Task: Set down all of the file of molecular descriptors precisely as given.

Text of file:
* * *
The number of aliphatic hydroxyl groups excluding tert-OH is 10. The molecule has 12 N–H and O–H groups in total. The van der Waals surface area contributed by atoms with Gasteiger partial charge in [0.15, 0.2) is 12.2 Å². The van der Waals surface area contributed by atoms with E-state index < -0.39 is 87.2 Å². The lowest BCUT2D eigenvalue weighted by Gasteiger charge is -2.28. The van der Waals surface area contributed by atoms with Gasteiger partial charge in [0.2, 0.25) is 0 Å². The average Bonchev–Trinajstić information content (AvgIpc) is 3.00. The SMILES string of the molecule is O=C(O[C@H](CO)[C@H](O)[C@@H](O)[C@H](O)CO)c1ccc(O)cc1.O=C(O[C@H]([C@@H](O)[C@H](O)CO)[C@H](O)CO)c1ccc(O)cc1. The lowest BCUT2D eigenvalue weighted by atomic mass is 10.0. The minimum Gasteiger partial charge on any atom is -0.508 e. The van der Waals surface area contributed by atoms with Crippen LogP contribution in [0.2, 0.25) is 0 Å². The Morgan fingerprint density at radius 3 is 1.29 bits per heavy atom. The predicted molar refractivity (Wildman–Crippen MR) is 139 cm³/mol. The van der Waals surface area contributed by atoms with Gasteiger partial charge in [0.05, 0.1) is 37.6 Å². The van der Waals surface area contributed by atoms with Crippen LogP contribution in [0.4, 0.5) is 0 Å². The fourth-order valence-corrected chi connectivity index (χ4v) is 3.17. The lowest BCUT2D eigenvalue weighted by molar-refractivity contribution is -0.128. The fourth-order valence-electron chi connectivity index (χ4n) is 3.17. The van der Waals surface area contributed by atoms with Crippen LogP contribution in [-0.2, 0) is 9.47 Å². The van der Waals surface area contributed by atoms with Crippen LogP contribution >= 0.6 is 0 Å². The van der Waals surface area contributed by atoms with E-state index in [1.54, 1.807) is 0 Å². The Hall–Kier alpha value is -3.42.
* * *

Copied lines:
The number of aliphatic hydroxyl groups excluding tert-OH is 10. The molecule has 12 N–H and O–H groups in total. The van der Waals surface area contributed by atoms with Gasteiger partial charge in [0.15, 0.2) is 12.2 Å². The van der Waals surface area contributed by atoms with E-state index < -0.39 is 87.2 Å². The lowest BCUT2D eigenvalue weighted by Gasteiger charge is -2.28. The van der Waals surface area contributed by atoms with Gasteiger partial charge in [0.2, 0.25) is 0 Å². The average Bonchev–Trinajstić information content (AvgIpc) is 3.00. The SMILES string of the molecule is O=C(O[C@H](CO)[C@H](O)[C@@H](O)[C@H](O)CO)c1ccc(O)cc1.O=C(O[C@H]([C@@H](O)[C@H](O)CO)[C@H](O)CO)c1ccc(O)cc1. The lowest BCUT2D eigenvalue weighted by atomic mass is 10.0. The minimum Gasteiger partial charge on any atom is -0.508 e. The van der Waals surface area contributed by atoms with Crippen LogP contribution in [0.2, 0.25) is 0 Å². The Morgan fingerprint density at radius 3 is 1.29 bits per heavy atom. The predicted molar refractivity (Wildman–Crippen MR) is 139 cm³/mol. The van der Waals surface area contributed by atoms with Gasteiger partial charge in [0.05, 0.1) is 37.6 Å². The van der Waals surface area contributed by atoms with Crippen LogP contribution in [0.4, 0.5) is 0 Å². The fourth-order valence-corrected chi connectivity index (χ4v) is 3.17. The lowest BCUT2D eigenvalue weighted by molar-refractivity contribution is -0.128. The fourth-order valence-electron chi connectivity index (χ4n) is 3.17. The van der Waals surface area contributed by atoms with Crippen LogP contribution in [-0.2, 0) is 9.47 Å². The van der Waals surface area contributed by atoms with Crippen LogP contribution >= 0.6 is 0 Å². The van der Waals surface area contributed by atoms with E-state index in [1.54, 1.807) is 0 Å². The Hall–Kier alpha value is -3.42.